Keep the types of bowls in mind when it comes to how to feed your puppy. Select stainless-steel bowls for food and water for your pup. “Stainless-steel bowls contain no dyes or paints and can be sterilized in the dishwasher,” Dr. Katz says. “I have found stainless-steel bowls are also not likely to cause any skin irritations that some plastic or ceramic pet bowls can cause.”
If your puppy gulps his food, slow him down by dishing up the chow inside bowls with raised domes in the center of the bowl, such as the Indipets Stainless Steel Slow Pet Bowl or the circular-ridged bowl called the Slow Chow Concentric Circle Feeder by TarHong.
For Pugs, Bulldogs or other brachycephalic breeds (short-nosed faces), consider the stainless-steel Enhanced Pet Bowl that features a ridge and comes in three sizes.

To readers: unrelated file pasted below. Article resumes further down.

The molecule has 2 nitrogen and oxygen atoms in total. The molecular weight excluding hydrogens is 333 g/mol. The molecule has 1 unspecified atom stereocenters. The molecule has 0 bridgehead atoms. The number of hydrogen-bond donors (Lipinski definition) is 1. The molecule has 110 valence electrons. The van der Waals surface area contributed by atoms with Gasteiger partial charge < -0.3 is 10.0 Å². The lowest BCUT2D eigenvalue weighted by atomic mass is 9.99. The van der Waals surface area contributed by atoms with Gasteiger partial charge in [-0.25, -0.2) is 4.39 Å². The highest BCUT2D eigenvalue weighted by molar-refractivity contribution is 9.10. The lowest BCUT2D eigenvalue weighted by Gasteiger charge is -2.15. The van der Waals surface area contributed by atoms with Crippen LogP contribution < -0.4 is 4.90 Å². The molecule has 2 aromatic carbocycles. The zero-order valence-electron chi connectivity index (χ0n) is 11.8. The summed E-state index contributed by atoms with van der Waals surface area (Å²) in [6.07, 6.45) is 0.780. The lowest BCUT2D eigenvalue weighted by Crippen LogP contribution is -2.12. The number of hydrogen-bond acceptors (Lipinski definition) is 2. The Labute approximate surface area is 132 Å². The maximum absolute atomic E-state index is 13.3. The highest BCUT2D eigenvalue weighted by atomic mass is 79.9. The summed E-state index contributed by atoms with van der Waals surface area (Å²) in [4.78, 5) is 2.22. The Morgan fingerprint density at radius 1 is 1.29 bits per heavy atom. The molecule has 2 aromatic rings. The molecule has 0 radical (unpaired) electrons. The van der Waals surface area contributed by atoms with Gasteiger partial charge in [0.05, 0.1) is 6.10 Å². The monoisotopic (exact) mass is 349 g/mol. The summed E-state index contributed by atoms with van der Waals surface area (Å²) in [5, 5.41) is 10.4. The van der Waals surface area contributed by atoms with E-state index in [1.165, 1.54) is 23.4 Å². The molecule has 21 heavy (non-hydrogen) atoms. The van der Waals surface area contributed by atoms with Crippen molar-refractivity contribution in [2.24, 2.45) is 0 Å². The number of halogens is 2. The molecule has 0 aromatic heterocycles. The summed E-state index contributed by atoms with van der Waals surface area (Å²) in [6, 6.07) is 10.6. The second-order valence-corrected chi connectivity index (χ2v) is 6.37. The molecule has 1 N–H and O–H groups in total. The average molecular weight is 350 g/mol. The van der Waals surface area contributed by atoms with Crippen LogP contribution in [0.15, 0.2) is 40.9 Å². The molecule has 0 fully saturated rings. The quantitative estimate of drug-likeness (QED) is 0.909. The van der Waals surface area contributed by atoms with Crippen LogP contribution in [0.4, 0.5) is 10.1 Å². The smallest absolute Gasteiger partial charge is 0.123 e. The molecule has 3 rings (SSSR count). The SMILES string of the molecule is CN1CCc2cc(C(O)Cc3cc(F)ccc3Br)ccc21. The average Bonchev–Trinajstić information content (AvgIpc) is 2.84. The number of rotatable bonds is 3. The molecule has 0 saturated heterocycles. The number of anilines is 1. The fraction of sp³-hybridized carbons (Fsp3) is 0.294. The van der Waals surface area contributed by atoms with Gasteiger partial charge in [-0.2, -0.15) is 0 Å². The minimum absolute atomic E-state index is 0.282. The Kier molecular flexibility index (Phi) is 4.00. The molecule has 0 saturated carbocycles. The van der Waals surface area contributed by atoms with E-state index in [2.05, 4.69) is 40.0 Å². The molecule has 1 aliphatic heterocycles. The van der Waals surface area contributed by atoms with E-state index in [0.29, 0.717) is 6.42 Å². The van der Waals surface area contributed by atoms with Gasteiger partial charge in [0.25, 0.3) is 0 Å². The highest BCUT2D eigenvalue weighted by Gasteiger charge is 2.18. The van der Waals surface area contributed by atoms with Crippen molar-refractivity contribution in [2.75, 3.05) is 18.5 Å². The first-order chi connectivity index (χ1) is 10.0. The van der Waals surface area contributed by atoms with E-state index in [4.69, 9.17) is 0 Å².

7. Treat reinforcement for positive behaviors
Do use treats to reinforce welcomed behaviors in your puppy. Certified professional dog trainer Laura Christiansen has trained thousands of puppies and dogs at her Canine Learning Centers in Carlsbad, California. She recommends new puppy parents get used to wearing a treat pouch filled with itty-bitty pieces of healthy, meat-based treats.
“Dogs learn by classical conditioning, so treat pouches are invaluable,” says Laura, who was selected as the 2015 National Dog Trainer of the Year. “Your puppy will associate the treat pouch with good things. The treat pouches are handy. You can quickly grab a treat, and there is no fumbling or time delay. Catch a wanted behavior, and treat.
8. Avoid overloading treats
Here’s one of the main things to remember when it comes to how to feed a puppy — don’t go overboard in doling out treats. You don’t want your puppy to have more waddle than wiggle and pack on extra pounds. That’s why Laura recommends you use meaty soft treats and break them up into small pieces — about the size of half of an M&M candy piece.